Tuckahoe, Southampton School Districts Sign Exclusivity Agreement

Future Tuckahoe graduates will not have Westhampton Beach High School as an option.

The Tuckahoe and Southampton school districts — which are in the midst of examining the prospect of merging into one district — agreed this week on a tuition contract that means Tuckahoe graduates will exclusively attend Southampton High School in the 2013-14 school year.

Tuckahoe does not have a high school of its own, so parents have been given the option in recent years to either send their children to either Southampton High School or Westhampton Beach High School. Under the new exclusivity agreement, Tuckahoe School District residents who already attend Westhampton Beach High School will be able to continue their education there. But this year's eighth grade class at Tuckahoe must attend Southampton High School for ninth grade — or choose a private school.

The deal came about after the Tuckahoe School Board asked the Southampton School Board to lower the tuition rate charged to out-of-district students. Tuckahoe was feeling a budget squeeze, with an exceptionally large eighth grade class — 44 students — slated to enter high school in 2013. If Southampton could not lower tuition, Tuckahoe would look to other money saving options, such as exclusively sending students to Westhampton Beach and/or Hampton Bays, where the tuition rates were more affordable, or teaching ninth grade at Tuckahoe School.

Southampton officials told Tuckahoe that the only way it could offer a discounted tuition rate would be if Tuckahoe agreed to send all of its students to Southampton High School. "In effect, Southampton could charge a lower tuition rate per student if the number of students was larger," a statement from the Southampton School Board reads. "In addition, it was projected that Tuckahoe could save additional costs on transportation."

According to the Southampton School Board, the exclusivity agreement gives Southampton a predictable enrollment projection for budget and program planning.  "The larger Tuckahoe enrollment at Southampton High School will enable the maintenance and possible expansion of academic and interscholastic athletic program opportunities for all students at lower costs," the School Board states. "We view the exclusive sending contract as a win-win for both school communities."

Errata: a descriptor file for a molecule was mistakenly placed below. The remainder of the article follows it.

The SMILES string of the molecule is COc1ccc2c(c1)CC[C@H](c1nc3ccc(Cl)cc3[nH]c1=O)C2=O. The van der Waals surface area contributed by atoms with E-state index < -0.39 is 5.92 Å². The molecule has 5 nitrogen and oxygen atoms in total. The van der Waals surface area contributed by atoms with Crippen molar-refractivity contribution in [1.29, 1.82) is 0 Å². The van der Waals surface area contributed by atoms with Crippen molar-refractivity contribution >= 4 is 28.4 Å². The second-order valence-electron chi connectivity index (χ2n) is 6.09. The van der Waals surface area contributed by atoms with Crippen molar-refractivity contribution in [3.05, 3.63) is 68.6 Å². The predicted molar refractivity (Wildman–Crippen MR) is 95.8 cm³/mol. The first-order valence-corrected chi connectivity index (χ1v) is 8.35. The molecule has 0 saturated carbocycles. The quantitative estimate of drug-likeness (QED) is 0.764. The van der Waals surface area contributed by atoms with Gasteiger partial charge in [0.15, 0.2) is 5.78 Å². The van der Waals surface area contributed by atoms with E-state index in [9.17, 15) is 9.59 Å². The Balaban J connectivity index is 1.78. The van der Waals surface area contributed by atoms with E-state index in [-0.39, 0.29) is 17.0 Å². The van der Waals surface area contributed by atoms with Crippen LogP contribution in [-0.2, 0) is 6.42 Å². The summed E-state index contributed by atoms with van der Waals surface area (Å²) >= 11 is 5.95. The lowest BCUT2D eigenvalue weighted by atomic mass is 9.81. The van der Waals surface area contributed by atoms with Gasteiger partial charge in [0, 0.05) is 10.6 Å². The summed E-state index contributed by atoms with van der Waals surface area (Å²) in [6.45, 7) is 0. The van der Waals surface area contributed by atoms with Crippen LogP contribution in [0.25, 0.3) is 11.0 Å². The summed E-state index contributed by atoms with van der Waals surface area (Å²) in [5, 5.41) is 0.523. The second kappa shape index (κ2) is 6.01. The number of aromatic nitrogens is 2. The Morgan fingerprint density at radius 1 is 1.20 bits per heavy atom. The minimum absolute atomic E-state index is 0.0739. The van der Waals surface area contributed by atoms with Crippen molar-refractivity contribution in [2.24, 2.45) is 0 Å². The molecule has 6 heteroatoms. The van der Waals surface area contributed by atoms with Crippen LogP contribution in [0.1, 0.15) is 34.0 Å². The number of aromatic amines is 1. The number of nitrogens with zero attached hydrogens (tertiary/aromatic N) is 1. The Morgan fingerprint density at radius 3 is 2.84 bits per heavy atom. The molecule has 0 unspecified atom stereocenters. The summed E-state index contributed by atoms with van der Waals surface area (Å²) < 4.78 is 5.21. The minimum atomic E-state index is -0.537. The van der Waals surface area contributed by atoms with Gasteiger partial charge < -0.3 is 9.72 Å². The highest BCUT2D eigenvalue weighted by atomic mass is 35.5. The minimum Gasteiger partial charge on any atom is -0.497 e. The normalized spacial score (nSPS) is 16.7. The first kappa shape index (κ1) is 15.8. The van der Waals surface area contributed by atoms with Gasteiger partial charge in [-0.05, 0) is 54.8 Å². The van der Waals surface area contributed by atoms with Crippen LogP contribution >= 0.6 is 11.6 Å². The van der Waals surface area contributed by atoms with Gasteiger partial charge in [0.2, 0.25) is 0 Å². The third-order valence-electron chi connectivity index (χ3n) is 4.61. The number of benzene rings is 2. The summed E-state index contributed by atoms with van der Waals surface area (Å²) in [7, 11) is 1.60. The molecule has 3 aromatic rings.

The school boards also each agreed this week on hiring SES Study Team, a firm based in the Albany area, to study the feasibility of merging the two districts.

The study is designed to end speculation on the benefits an drawbacks of a merger, and to obtain accurate, objective information through a neutral third party. The details of the study are prescribed by New York State, according to Tuckahoe School Board President Dr. Daniel Crough. He said during an October School Board meeting that the state needs certain information to know that a responsible decision is being made, though ultimately it will be the residents of the Tuckahoe and Southampton school districts who decide whether to proceed with the merger, via public referendum.

Mary Beth December 13, 2012 at 08:28 PM
Tina, ignore the stench. He gets off on posting dribble.
Bob Schepps December 14, 2012 at 03:46 PM
So the agreement provides a volume discount to Tuckahoe. Sounds like a smart business deal to me. I guess the 2% cap has provided the much needed push to reexamine school finances. I think it is a move in the right direction.
El Stinkeroo December 14, 2012 at 04:03 PM
Funny, you lecture from way up on high, yet you have your toesies soaking in the water way down south. I didn't see the weather person calling for unflossed breezes from south of the border?
Mary Beth December 14, 2012 at 05:05 PM
Bob, should the education of our children always be about the bottom line?
Bob Schepps December 14, 2012 at 05:38 PM
Actually yes that's the point. The way to the bottom line is a more business like approach to how we fund our schools with the best result. Profit or the bottom line takes all that into account. The way bit has been run is that teachers through unions negotiate with politicians that they fund through campaign contributions. Where are the kids in that equation? Nowhere. Its about the cash. We need to make radical changes to school funding because its NOT working. If it were a business it would be out of business. Unfortunately it has gotten to point where fixing the existing system is way to much lifting. It needs a complete new direction and overhaul. The best approach would be a more business like approach. IMO


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